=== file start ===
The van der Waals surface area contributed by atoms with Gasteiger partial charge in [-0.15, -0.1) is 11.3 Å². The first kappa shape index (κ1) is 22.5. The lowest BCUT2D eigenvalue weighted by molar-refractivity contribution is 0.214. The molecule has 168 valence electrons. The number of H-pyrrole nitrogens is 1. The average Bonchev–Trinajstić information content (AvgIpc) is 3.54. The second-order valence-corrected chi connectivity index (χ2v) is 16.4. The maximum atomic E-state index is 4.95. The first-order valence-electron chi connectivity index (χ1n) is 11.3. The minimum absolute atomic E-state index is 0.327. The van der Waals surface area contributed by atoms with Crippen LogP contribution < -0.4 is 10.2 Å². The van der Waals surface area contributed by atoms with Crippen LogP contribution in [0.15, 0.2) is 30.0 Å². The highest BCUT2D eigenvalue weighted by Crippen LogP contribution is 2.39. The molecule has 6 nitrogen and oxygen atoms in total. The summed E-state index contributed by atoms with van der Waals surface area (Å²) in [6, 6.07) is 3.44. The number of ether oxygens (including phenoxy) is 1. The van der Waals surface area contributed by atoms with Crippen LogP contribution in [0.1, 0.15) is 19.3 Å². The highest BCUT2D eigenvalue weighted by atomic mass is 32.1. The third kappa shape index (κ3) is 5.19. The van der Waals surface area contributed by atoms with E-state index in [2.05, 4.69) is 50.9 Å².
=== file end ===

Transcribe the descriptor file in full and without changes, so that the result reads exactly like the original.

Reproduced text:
The van der Waals surface area contributed by atoms with Gasteiger partial charge in [-0.15, -0.1) is 11.3 Å². The first kappa shape index (κ1) is 22.5. The lowest BCUT2D eigenvalue weighted by molar-refractivity contribution is 0.214. The molecule has 168 valence electrons. The number of H-pyrrole nitrogens is 1. The average Bonchev–Trinajstić information content (AvgIpc) is 3.54. The second-order valence-corrected chi connectivity index (χ2v) is 16.4. The maximum atomic E-state index is 4.95. The first-order valence-electron chi connectivity index (χ1n) is 11.3. The minimum absolute atomic E-state index is 0.327. The van der Waals surface area contributed by atoms with Crippen LogP contribution < -0.4 is 10.2 Å². The van der Waals surface area contributed by atoms with Crippen LogP contribution in [0.15, 0.2) is 30.0 Å². The highest BCUT2D eigenvalue weighted by Crippen LogP contribution is 2.39. The molecule has 6 nitrogen and oxygen atoms in total. The summed E-state index contributed by atoms with van der Waals surface area (Å²) in [6, 6.07) is 3.44. The number of ether oxygens (including phenoxy) is 1. The van der Waals surface area contributed by atoms with Crippen LogP contribution in [0.1, 0.15) is 19.3 Å². The highest BCUT2D eigenvalue weighted by atomic mass is 32.1. The third kappa shape index (κ3) is 5.19. The van der Waals surface area contributed by atoms with E-state index in [2.05, 4.69) is 50.9 Å².